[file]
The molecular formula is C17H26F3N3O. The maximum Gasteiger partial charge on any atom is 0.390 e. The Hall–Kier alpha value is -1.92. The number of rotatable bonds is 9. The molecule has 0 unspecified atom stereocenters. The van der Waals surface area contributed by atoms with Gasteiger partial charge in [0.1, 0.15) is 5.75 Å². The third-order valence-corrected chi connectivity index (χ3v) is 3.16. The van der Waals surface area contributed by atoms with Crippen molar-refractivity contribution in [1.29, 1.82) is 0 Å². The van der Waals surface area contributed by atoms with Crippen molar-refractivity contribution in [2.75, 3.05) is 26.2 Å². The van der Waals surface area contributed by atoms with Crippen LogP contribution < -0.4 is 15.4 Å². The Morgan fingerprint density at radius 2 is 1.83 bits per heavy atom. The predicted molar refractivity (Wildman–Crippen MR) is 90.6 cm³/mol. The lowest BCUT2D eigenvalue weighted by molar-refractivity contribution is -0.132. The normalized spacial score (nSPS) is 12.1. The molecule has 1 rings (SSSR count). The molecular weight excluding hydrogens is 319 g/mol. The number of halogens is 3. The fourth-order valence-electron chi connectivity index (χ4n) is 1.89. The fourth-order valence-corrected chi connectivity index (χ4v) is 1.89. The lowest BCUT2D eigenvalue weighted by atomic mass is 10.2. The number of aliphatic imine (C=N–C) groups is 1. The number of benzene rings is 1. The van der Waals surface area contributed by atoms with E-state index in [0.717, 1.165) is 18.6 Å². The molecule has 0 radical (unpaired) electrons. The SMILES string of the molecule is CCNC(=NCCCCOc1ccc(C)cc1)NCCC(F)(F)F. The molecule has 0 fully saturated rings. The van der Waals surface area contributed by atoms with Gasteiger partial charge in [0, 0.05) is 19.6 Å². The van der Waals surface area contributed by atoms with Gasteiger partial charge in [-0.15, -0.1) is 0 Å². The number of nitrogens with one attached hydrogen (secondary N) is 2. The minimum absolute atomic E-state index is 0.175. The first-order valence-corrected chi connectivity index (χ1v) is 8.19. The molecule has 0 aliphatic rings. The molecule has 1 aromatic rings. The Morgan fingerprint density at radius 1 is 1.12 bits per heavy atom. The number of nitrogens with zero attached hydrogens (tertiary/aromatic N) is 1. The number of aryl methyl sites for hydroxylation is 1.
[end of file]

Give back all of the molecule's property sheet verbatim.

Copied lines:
The molecular formula is C17H26F3N3O. The maximum Gasteiger partial charge on any atom is 0.390 e. The Hall–Kier alpha value is -1.92. The number of rotatable bonds is 9. The molecule has 0 unspecified atom stereocenters. The van der Waals surface area contributed by atoms with Gasteiger partial charge in [0.1, 0.15) is 5.75 Å². The third-order valence-corrected chi connectivity index (χ3v) is 3.16. The van der Waals surface area contributed by atoms with Crippen molar-refractivity contribution in [1.29, 1.82) is 0 Å². The van der Waals surface area contributed by atoms with Crippen molar-refractivity contribution in [2.75, 3.05) is 26.2 Å². The van der Waals surface area contributed by atoms with Crippen LogP contribution < -0.4 is 15.4 Å². The Morgan fingerprint density at radius 2 is 1.83 bits per heavy atom. The predicted molar refractivity (Wildman–Crippen MR) is 90.6 cm³/mol. The lowest BCUT2D eigenvalue weighted by molar-refractivity contribution is -0.132. The normalized spacial score (nSPS) is 12.1. The molecule has 1 rings (SSSR count). The molecular weight excluding hydrogens is 319 g/mol. The number of halogens is 3. The fourth-order valence-electron chi connectivity index (χ4n) is 1.89. The fourth-order valence-corrected chi connectivity index (χ4v) is 1.89. The lowest BCUT2D eigenvalue weighted by atomic mass is 10.2. The number of aliphatic imine (C=N–C) groups is 1. The number of benzene rings is 1. The van der Waals surface area contributed by atoms with E-state index in [0.717, 1.165) is 18.6 Å². The molecule has 0 radical (unpaired) electrons. The SMILES string of the molecule is CCNC(=NCCCCOc1ccc(C)cc1)NCCC(F)(F)F. The molecule has 0 fully saturated rings. The van der Waals surface area contributed by atoms with Gasteiger partial charge in [0, 0.05) is 19.6 Å². The van der Waals surface area contributed by atoms with Gasteiger partial charge in [-0.15, -0.1) is 0 Å². The number of nitrogens with one attached hydrogen (secondary N) is 2. The minimum absolute atomic E-state index is 0.175. The first-order valence-corrected chi connectivity index (χ1v) is 8.19. The molecule has 0 aliphatic rings. The molecule has 1 aromatic rings. The Morgan fingerprint density at radius 1 is 1.12 bits per heavy atom. The number of nitrogens with zero attached hydrogens (tertiary/aromatic N) is 1. The number of aryl methyl sites for hydroxylation is 1.